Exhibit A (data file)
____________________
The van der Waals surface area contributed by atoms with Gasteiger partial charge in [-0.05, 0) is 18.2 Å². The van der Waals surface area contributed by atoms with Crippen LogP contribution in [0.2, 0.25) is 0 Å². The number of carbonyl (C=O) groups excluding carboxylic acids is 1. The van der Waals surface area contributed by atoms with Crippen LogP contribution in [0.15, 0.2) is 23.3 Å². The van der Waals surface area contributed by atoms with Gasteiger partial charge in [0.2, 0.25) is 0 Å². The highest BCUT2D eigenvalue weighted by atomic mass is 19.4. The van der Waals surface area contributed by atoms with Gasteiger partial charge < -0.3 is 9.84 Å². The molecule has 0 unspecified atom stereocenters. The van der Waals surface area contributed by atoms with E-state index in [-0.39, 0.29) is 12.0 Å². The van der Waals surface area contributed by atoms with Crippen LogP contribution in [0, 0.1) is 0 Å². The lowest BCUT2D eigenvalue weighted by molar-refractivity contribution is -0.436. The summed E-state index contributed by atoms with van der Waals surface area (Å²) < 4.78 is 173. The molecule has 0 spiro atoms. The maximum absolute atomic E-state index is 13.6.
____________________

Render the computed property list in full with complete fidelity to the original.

The van der Waals surface area contributed by atoms with Gasteiger partial charge in [-0.05, 0) is 18.2 Å². The van der Waals surface area contributed by atoms with Crippen LogP contribution in [0.2, 0.25) is 0 Å². The number of carbonyl (C=O) groups excluding carboxylic acids is 1. The van der Waals surface area contributed by atoms with Crippen LogP contribution in [0.15, 0.2) is 23.3 Å². The van der Waals surface area contributed by atoms with Gasteiger partial charge in [0.2, 0.25) is 0 Å². The highest BCUT2D eigenvalue weighted by atomic mass is 19.4. The van der Waals surface area contributed by atoms with Gasteiger partial charge < -0.3 is 9.84 Å². The molecule has 0 unspecified atom stereocenters. The van der Waals surface area contributed by atoms with E-state index in [-0.39, 0.29) is 12.0 Å². The van der Waals surface area contributed by atoms with Crippen LogP contribution in [0, 0.1) is 0 Å². The lowest BCUT2D eigenvalue weighted by molar-refractivity contribution is -0.436. The summed E-state index contributed by atoms with van der Waals surface area (Å²) < 4.78 is 173. The molecule has 0 spiro atoms. The maximum absolute atomic E-state index is 13.6.